Content management, if done right, bears parallels with quantum physics. (Please stick with me: I will keep this high-level, and only maintain the analogy for a paragraph.)
The principles of quantum physics are confusing. Basically, though, they relate to the smallest elements that can be described, which have a subtle property: their actual state (where they are and what they are doing) can only be determined – is, in fact, only realised – by the presence, the contextual forces, of the elements around them; those they interact with. A single particle can be in multiple places at once, in different phases, until something needs to react to its presence (e.g. it is observed).
When developing (or customising) content systems, we need to give our information structures the granularity of quantum particles, and the flexibility of uncertainty.
Why quantum content?
One of the base principles of any CMS worthy of the name is that content is separated from its presentation. An element of content is reusable. In order to achieve proper reusability, elements of content need to be the smallest that can be formed whilst maintaining identity.
How granular is granular?
The elements of content we want to reuse are tiny: an image, a sentence, a label. If larger than this, their re-use will often entail internal rearrangement.
There are two ways we can look at this type of reuse:
- The content item is everything relating to one “subject,” and the different presentation of its inner parts are renderings
- The content item is the individual grain of information, which has meta-data giving it meaning within the larger scope of a subject
These difference between these views relates only to how data is stored within the CMS; from a functional – reusability – perspective, they are almost interchangeable (the second is slightly more flexible, so that is the one I will use).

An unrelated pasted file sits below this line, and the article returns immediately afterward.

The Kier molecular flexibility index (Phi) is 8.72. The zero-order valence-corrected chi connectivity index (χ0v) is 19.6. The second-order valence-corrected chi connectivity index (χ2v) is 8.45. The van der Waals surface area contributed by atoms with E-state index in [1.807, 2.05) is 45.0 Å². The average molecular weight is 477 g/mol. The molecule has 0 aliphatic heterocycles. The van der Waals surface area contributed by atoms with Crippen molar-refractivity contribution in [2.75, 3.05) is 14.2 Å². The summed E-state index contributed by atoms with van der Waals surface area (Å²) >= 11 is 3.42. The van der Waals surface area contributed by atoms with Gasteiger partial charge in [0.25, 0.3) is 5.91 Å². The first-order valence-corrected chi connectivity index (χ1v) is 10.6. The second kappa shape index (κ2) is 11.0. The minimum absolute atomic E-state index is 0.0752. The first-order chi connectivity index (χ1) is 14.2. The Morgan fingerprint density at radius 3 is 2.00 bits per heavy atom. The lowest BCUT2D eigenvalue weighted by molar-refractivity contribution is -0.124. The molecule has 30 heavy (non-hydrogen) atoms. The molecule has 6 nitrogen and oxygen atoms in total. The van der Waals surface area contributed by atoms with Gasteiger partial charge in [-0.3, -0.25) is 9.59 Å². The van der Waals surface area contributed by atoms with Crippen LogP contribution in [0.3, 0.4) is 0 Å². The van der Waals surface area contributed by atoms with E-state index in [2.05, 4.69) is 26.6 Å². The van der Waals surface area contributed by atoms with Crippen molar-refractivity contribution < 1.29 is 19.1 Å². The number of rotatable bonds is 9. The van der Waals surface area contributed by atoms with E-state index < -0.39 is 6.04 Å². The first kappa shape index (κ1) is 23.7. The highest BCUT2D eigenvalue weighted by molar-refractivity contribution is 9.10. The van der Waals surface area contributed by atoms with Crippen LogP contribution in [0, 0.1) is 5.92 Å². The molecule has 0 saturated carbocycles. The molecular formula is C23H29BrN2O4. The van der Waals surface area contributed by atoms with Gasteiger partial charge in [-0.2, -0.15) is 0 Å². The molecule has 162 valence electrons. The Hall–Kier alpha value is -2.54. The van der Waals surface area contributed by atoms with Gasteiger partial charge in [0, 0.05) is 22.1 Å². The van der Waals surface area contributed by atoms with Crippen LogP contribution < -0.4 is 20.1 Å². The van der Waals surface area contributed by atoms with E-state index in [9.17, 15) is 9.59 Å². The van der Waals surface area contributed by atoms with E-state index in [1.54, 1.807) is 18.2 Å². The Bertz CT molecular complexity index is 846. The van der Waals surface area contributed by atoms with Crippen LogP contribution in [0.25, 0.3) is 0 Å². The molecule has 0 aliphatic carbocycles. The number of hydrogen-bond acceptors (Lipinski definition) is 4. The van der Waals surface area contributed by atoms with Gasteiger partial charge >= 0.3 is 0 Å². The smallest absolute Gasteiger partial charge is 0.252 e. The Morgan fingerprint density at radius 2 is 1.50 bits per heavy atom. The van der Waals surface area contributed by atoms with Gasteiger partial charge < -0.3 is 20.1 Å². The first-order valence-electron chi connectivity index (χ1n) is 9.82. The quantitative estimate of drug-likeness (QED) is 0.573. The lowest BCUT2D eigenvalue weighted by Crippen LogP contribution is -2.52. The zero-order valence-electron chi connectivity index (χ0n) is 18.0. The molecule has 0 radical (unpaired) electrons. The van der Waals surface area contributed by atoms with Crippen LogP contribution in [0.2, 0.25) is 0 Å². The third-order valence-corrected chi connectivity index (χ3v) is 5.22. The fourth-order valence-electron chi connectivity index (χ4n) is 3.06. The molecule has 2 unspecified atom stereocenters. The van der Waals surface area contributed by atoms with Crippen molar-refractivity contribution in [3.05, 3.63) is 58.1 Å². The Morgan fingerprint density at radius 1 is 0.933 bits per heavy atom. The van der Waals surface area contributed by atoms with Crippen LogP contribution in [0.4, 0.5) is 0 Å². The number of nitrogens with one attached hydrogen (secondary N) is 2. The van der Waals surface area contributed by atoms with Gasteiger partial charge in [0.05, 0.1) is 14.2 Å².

It’s not about pages
The concept of the “page” within many so-called CMS’s maintains the perspective of canonicalised content. This is the antithesis of content-presentation separation. We need to think of locations within the CMS as being aggregations of content relating to the same subject; a consistent pattern of elements being a “type.” An instance of a type may have a primary URL path associated with it, which displays the default rendering of the type (and there may be an intuitive mapping between the location of the type instance and the URL), but this does not mean the type instance and the page at that URL are the same thing.
When people think about digital interfaces from an end-user perspective, they think of a URL and something displayed by accessing that address. This mind-set is the problem: it considers content from its presentational context, rather than as a collection of entities which can be combined to render in various ways. Indeed, there are many concepts of content that only ever display as meta-information. Any content, reused across many pages, that promoted external material does not have a local canonical view – there is no primary page – but it needs to be a content type instance within the local system.
Are you (un)certain about this?
The quantum physics view of uncertainty relates to the fact that something can be in multiple states at the same time, until observed. This is famously demonstrated by Schrödinger’s cat.
In the case of content management, uncertainty relates to instances of reuse and contextualisation.
When we consider the content item as described above, as the smallest element that is still something meaningful, it is simple enough to understand it top-down: the result of identifying the constituent elements of a content type. But what if we take a pre-existing content element? For example, the sentence “The Quantum of Content Management.” From its existence, what can we know about it? What is this bit of information? How is it used?